WASHINGTON (Reuters) – The deadlocked U.S. Senate Republican primary between wellness celebrity Dr. Mehmet Oz and former hedge fund executive David McCormick was headed for a recount in Pennsylvania, Acting Secretary of State Leigh Chapman said on Wednesday, with the outcome delayed into next month.
Oz, whose candidacy was propelled in the final weeks of the campaign by an endorsement from former President Donald Trump, led McCormick by only 902 votes with all counties reporting, within the 0.5% margin that triggers an automatic recount.
McCormick has not waived his right to a recount, Chapman said, adding that she will issue the formal declaration on Thursday afternoon. Counties must complete the recount no later than June 7, she said.
The two men are vying for the Republican nomination to square off against Democrat John Fetterman in the Nov. 8 midterm election to replace retiring Republican Senator Pat Toomey.
The outcome poses a test for Trump’s influence over the Republican Party as he mulls a possible third run for president in 2024. The former president has endorsed over 190 candidates as he tries to solidify his status as party kingmaker, though his picks have not always prevailed.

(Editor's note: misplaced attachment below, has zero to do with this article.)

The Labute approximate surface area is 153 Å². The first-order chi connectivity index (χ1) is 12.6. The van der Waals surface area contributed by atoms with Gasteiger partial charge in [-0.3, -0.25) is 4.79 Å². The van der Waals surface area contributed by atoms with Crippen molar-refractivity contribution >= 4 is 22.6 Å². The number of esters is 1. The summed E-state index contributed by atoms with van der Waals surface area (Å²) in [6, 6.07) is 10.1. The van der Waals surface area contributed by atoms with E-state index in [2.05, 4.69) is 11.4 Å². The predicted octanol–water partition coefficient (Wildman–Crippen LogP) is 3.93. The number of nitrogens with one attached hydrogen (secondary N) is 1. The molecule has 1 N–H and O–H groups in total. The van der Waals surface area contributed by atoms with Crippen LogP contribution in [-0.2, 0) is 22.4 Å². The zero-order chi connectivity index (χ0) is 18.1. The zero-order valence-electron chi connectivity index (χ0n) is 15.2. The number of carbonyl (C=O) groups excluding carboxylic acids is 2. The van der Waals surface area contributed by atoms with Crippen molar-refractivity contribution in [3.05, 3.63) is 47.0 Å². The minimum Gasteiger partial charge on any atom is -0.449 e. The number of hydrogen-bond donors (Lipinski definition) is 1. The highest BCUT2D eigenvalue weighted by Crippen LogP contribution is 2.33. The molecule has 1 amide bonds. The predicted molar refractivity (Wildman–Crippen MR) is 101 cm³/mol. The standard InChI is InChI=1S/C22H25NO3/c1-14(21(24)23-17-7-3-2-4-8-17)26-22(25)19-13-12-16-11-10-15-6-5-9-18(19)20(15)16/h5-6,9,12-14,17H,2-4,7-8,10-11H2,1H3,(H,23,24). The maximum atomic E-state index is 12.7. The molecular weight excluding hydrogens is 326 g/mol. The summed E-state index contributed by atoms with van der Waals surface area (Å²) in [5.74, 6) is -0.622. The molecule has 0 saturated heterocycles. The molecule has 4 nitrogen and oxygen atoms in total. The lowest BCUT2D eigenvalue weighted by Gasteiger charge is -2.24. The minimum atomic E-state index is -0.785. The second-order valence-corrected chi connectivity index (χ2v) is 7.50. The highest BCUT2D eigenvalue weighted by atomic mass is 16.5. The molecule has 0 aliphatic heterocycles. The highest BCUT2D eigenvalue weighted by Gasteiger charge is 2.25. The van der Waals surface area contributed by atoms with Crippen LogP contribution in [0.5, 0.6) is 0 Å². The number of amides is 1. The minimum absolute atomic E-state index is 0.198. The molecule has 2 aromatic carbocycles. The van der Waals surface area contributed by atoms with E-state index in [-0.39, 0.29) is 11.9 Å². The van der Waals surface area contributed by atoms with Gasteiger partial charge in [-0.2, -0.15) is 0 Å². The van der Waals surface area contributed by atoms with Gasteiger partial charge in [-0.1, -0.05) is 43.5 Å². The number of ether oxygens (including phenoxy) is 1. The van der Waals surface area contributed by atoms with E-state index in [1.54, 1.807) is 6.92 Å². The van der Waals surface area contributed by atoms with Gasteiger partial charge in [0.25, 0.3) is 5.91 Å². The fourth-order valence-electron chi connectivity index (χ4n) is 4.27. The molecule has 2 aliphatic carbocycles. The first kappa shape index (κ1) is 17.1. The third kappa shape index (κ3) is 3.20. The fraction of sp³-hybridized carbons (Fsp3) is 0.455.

Oz and McCormick have both positioned themselves as champions of Trump’s populist “America First” agenda. But they have each faced questions over the authenticity of their conservative convictions and their commitment to a state to which they only recently returned as residents.
Fetterman, a goateed, tattooed, liberal lieutenant governor, has cultivated an “everyman” appeal by sporting hoodies and shorts on the campaign trail. He won the Democratic nomination against moderate U.S. Representative Conor Lamb, hours after having had a pacemaker implanted to address irregular heart rhythms that caused a stroke. He has said doctors expect a full recovery.
The fate of the Pennsylvania seat could help determine which party controls the 100-seat U.S. Senate in the run-up to the 2024 presidential election. The chamber is currently split 50-50, with Democrats in control because of Vice President Kamala Harris’s tie-breaking vote.
Republicans are also defending open Senate seats in Ohio and North Carolina, as well as incumbent Senator Ron Johnson in Wisconsin. Democratic incumbents are vulnerable in Arizona, Georgia, Nevada and New Hampshire.
(Reporting by David Morgan and Makini Brice; Editing by Scott Malone and Alistair Bell)